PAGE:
Generally it is a good idea to get drug coverage when you are first eligible because if you do not, you may pay a late enrollment penalty. You can only avoid a late fee if you either take advantage of the Extra Help program or have other credible prescription drug coverage from a union or employer.
If you do not know if you are going to be assessed a penalty, Medicare will let you to know what the penalty is and what amount you need to pay for your premium. Typically, the penalty is then paid as long as you have a Medicare drug plan. Therefore, it is important to know the deadline of enrollment and do so on time in order to avoid penalties.
There are two ways for you to obtain prescription drug coverage. One way to do this is through a Medicare Prescription Drug Plan Part D, which adds drug coverage to the original Medicare; some Medicare Private Fee-for-Service plans; Medicare Medical Savings Account plans; or some Medicare Cost plans. The second way to get coverage is through a Medicare Advantage Plan Part C where patients get all of Medicare Part A (hospital), Medicare Part B (medical), and Part D (prescription drugs) in this plan. Those who enroll must have Part A and Part B to be in a Medicare Advantage Plan (MA-PD).
Here are the four ways to join a drug plan:
Note: Joining a Medicare drug plan, may impact your Medicare Advantage Plan (Part C) and you will revert back to Original Medicare if you join a Medicare Prescription Drug plan (Part D) and if your Medicare Advantage Plan included coverage for prescription drugs.
Posted on Friday, April 28th, 2017. Filed under Medicare
It is important to understand that not all patients have an annual deductible, so the observations in this post refer only to those who do pay a deductible. Once that deductible limit has been reached, what usually happens is that the patient then has to pay a co-insurance or co-payment for every prescription. Co-payments are typically a fixed dollar amount. Co-insurance payments have the individual pay a percentage of the total cost of the drug.
Medicare Part D also has what is referred to as catastrophic coverage. If a patientâ€™s annual out-of-pocket reaches $4,950 (2017), only a small co-payment or co-insurance amount is paid for all covered drugs for the balance for the year.
If you qualify as low income Medicare Part D has an Extra Help provision that may help an individual or family reduce drug costs even more. Those who qualify do not pay more than $3.30 per covered generic drugs or $8.25 for a brand name covered drug.
Want to find your level of possible Extra Help? Visit the Medicare website at: https://www.medicare.gov/your-medicare-costs/help-paying-costs/extra-help/level-of-extra-help.html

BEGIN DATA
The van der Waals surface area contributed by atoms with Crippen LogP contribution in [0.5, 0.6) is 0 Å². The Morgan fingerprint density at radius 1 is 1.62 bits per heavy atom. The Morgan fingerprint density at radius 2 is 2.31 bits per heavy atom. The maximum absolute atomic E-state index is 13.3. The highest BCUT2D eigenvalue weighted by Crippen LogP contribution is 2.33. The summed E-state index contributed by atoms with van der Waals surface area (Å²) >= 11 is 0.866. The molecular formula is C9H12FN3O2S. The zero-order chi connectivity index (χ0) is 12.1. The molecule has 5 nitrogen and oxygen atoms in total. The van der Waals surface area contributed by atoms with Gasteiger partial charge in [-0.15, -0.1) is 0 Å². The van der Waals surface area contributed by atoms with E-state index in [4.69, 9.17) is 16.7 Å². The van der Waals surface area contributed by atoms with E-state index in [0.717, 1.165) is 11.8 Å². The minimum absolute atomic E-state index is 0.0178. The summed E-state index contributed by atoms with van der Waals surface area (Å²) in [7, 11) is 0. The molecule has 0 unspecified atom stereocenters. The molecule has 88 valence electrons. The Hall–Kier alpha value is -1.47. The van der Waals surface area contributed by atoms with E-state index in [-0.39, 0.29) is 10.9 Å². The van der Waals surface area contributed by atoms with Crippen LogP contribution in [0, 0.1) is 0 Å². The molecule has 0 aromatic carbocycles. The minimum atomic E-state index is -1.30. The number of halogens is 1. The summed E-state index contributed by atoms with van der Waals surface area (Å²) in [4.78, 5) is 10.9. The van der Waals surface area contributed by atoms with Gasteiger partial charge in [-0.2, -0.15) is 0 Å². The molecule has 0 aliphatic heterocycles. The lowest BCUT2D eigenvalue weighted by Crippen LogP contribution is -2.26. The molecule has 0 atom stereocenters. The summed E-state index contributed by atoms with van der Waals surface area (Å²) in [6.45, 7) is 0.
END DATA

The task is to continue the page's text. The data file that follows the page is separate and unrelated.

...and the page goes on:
Posted on Friday, April 21st, 2017. Filed under Medicare
Medicare Part D costs vary greatly from one individual to the next. Expenses, per person, change in response to the drug used, the drugstore filling it out, the type of plan and if the person qualifies for Medicareâ€™s Extra Help program. The Extra Help program helps people with low incomes pay prescription drug program costs like premiums, deductibles and co-insurance fees.
Medicare Part D costs vary because all the Part D plans have their own terms and rules for the policies offered. All plans are required to offer minimum coverage that then can be built on with additional offers. For example, some plans will provide tiered systems where only some brand-name drugs are less expensive.
Nonetheless, there are some common features to be found in all Part D Medicare Plans. For instance, most individuals pay a monthly premium that increases with the personâ€™s salary. All patients do not pay the monthly premium and this is applicable when it comes to deductions. Many Part D Medicare plans charge an annual deductible prior to coverage becoming effective. Deductibles are different for each plan. For 2017, Medicare has stated the maximum deductible is $400.00.
Posted on Friday, April 14th, 2017. Filed under Medicare
Medicare Part D requires clients to buy plans from a private insurance company. That means that each insurer offering Part D has its own list of covered drugs, the plan formulary.
In order for each insurance company to be able to provide information to potential and existing clients, they break the drugs into various tiers with differing costs. Thus, the drugs in the lowest tier generally have a lower co-insurance or co-payment cost and vice versa â€” higher-cost drugs usually have a higher co-insurance or co-payment price. There is an exception to this rule, however, if a doctor wants a patient to take a drug in a higher tier, it is possible for patients to obtain the drugs at an affordable price.
The formulary usually stays the same during the year, but it is possible for a plan to change coverage providing it follows Medicareâ€™s rules and regulations. Patients affected by such a change must have at least 60 daysâ€™ notice before changes go into effect. Additionally, a refill request must be honored, plus the patient is offered a 60-day supply under the previous plan before changing to the new plan.
Interested in finding out what drugs are covered in your area? Check out Medicareâ€™s plan finder tool at: https://www.medicare.gov/find-a-plan/questions/home.aspx
Posted on Friday, April 7th, 2017. Filed under Medicare